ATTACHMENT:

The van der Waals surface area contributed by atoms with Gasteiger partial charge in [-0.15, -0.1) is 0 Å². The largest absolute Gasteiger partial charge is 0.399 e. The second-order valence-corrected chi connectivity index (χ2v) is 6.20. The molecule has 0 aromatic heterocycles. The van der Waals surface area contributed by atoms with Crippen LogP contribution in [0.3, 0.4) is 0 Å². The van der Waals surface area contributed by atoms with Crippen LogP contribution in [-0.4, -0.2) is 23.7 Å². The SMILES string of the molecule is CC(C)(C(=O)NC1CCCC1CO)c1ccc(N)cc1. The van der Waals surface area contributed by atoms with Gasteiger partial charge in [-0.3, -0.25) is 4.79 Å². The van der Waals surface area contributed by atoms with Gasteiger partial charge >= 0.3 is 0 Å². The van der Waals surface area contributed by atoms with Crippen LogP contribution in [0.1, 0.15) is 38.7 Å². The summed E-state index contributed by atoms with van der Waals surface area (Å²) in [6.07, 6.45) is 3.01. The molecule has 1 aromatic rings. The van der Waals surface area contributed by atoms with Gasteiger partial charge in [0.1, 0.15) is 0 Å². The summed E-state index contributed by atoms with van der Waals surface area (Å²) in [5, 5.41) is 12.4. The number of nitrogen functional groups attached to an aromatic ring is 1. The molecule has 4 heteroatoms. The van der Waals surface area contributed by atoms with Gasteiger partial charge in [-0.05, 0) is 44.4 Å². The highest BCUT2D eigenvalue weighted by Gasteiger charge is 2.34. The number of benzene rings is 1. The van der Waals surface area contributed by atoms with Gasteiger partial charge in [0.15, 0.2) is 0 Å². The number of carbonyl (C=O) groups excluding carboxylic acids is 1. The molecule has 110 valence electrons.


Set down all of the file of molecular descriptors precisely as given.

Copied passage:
The van der Waals surface area contributed by atoms with Gasteiger partial charge in [-0.15, -0.1) is 0 Å². The largest absolute Gasteiger partial charge is 0.399 e. The second-order valence-corrected chi connectivity index (χ2v) is 6.20. The molecule has 0 aromatic heterocycles. The van der Waals surface area contributed by atoms with Crippen LogP contribution in [0.3, 0.4) is 0 Å². The van der Waals surface area contributed by atoms with Crippen LogP contribution in [-0.4, -0.2) is 23.7 Å². The SMILES string of the molecule is CC(C)(C(=O)NC1CCCC1CO)c1ccc(N)cc1. The van der Waals surface area contributed by atoms with Gasteiger partial charge in [-0.3, -0.25) is 4.79 Å². The van der Waals surface area contributed by atoms with Gasteiger partial charge >= 0.3 is 0 Å². The van der Waals surface area contributed by atoms with Crippen LogP contribution in [0.1, 0.15) is 38.7 Å². The summed E-state index contributed by atoms with van der Waals surface area (Å²) in [6.07, 6.45) is 3.01. The molecule has 1 aromatic rings. The van der Waals surface area contributed by atoms with Gasteiger partial charge in [0.1, 0.15) is 0 Å². The summed E-state index contributed by atoms with van der Waals surface area (Å²) in [5, 5.41) is 12.4. The number of nitrogen functional groups attached to an aromatic ring is 1. The molecule has 4 heteroatoms. The van der Waals surface area contributed by atoms with Gasteiger partial charge in [-0.05, 0) is 44.4 Å². The highest BCUT2D eigenvalue weighted by Gasteiger charge is 2.34. The number of benzene rings is 1. The van der Waals surface area contributed by atoms with Gasteiger partial charge in [0.15, 0.2) is 0 Å². The number of carbonyl (C=O) groups excluding carboxylic acids is 1. The molecule has 110 valence electrons.